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AETERNI PATRIS (UNIGENITUS) an encyclical letter proclaimed by Pope Leo

XIII, July 4, 1879 (Acta Leonis Papae R, 1882, I 225-284). The subtitle of the
encyclical, On the Restoration of Christian Philosophy in Catholic Schools in the Spirit (ad
mentem) of the Angelic Doctor, St. Thomas Aquinas, indicated the need for a renewal of
Christian philosophy and the direction the renewal should take.

The encyclical was divided into three parts and 34 paragraphs.

In the first part, it notes the benefits that true philosophy brings. True philosophy forms the
reason and thereby the reason more easily accepts Revelation as the source for answers to
the questions of the reason. It also proves many truths that overlap the domain of religion
(Clement of Alexandria called it a stepping stone to the Christian Faith and a Gospel
teacher, while St. Augustine attributes to philosophy that by which the faith is begotten,
nourished, defended and made strong). It was due to philosophy in large measure that
theology acquired the character of a systematic science.

The second part of the encyclical indicates the need to be aware of the limits of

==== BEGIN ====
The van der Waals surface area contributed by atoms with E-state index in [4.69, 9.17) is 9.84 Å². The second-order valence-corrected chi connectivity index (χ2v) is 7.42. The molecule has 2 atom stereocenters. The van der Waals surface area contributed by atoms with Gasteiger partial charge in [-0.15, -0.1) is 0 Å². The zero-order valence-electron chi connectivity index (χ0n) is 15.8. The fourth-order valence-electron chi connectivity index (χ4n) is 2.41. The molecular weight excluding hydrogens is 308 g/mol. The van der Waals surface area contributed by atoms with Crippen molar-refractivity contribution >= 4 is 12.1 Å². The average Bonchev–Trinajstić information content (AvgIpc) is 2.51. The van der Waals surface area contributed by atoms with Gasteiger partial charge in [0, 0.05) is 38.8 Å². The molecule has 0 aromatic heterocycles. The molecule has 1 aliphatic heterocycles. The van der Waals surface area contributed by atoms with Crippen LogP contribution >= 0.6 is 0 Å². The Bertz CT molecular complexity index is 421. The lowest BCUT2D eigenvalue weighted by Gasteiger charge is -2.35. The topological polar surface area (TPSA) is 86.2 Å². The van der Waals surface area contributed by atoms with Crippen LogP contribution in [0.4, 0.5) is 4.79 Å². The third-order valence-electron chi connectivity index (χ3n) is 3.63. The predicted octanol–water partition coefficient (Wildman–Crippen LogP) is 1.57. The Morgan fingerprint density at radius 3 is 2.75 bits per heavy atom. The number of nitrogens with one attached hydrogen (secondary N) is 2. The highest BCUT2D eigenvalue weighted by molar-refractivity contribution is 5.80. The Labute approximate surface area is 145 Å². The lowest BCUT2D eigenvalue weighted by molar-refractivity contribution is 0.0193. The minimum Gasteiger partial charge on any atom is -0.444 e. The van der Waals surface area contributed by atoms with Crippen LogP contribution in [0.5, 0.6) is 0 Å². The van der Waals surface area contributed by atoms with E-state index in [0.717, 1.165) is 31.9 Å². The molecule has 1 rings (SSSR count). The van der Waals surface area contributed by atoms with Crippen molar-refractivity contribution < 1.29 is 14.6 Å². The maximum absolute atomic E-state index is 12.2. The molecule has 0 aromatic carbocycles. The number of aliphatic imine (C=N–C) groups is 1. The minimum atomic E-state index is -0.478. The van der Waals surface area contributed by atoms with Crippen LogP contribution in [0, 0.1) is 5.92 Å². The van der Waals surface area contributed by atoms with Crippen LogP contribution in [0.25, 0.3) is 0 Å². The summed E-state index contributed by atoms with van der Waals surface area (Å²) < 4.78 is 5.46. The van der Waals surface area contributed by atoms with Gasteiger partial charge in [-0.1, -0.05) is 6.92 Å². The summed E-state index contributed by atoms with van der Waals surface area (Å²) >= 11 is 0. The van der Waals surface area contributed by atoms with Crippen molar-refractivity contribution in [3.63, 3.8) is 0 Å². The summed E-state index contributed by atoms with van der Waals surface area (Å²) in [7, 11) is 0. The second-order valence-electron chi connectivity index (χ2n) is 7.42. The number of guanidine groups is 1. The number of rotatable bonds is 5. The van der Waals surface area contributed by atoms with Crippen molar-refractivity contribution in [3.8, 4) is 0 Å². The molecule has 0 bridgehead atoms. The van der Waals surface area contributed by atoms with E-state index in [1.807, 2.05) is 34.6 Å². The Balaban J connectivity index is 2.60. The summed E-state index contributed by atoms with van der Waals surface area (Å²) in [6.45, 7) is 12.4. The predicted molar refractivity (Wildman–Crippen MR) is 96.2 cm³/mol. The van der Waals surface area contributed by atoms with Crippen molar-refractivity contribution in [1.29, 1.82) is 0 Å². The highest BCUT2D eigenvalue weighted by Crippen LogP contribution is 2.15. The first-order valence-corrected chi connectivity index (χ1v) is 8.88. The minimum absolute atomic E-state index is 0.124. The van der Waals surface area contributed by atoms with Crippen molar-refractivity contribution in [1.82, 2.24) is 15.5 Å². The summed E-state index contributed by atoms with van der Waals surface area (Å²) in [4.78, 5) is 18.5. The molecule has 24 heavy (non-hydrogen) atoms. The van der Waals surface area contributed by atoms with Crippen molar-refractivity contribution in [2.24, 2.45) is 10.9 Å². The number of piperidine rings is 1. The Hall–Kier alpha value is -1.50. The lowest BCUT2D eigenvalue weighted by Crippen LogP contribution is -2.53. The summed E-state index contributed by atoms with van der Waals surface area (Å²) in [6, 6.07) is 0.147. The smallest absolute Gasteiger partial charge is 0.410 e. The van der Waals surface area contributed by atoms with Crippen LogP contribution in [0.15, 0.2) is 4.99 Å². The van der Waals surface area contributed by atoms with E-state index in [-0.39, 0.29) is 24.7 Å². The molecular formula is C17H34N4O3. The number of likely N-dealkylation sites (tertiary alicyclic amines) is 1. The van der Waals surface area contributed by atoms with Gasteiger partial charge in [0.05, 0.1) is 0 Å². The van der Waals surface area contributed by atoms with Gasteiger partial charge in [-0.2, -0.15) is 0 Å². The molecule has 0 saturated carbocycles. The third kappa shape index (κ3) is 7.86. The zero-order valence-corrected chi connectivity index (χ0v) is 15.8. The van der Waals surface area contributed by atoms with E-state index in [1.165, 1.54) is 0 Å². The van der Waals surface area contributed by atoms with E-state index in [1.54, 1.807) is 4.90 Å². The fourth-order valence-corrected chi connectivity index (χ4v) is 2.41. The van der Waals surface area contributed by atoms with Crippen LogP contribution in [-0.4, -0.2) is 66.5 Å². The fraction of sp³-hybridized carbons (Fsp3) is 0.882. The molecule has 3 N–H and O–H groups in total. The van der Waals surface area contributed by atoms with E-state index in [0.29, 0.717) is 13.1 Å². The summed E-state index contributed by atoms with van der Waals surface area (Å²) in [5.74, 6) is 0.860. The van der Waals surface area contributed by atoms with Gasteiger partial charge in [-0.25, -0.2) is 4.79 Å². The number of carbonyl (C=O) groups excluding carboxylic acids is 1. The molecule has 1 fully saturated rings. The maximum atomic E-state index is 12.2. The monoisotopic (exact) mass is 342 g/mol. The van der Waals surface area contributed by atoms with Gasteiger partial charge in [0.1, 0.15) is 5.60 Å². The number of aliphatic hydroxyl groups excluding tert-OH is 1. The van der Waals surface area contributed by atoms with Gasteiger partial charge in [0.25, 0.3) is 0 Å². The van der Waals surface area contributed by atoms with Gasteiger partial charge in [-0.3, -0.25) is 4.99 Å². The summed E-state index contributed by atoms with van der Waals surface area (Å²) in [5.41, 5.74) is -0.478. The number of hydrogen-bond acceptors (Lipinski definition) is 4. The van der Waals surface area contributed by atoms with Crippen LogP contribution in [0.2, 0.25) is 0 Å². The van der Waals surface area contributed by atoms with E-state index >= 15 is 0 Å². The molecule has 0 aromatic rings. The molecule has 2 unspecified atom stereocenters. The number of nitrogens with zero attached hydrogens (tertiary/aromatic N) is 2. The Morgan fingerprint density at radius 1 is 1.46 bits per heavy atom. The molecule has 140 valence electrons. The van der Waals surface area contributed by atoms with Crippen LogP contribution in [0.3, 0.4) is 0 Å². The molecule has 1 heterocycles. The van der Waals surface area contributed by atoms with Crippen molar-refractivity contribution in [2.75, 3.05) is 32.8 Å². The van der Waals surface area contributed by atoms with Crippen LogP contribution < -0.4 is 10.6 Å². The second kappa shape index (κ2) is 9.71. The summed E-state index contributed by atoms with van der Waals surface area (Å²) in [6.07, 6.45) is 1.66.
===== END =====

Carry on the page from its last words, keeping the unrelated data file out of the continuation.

philosophical knowledge. This is particularly important with regard to the object of faith
(revealed truths), which always remains a mystery to the human reason. The submission of
the reason to Revelation benefits philosophy, since it allows philosophy to avoid many
errors to which even the minds of geniuses succumbed when they acted only by their own
powers. The encyclical mentions the names of those who "to the study of philosophy unite
obedience to the Christian faith". They include St. Justin Martyr, Quadratus, Clement of
Alexandria, Origen, Tertullian, Arnobius, Lactantius, Athanasius, Chrysostom, Basil, John
Damascene, Boethius and Anselm. The names are drawn over the ages from the beginning
of Christianity to late scholasticism. Among all the scholastics, St. Thomas Aquinas
receives the highest praise. Several pages of the encyclical present his triumphal procession
through the history of Christian culture. The oldest and most respected schools and
universities of Europe followed the thought of Aquinas: Paris, Salamanca, Alcala,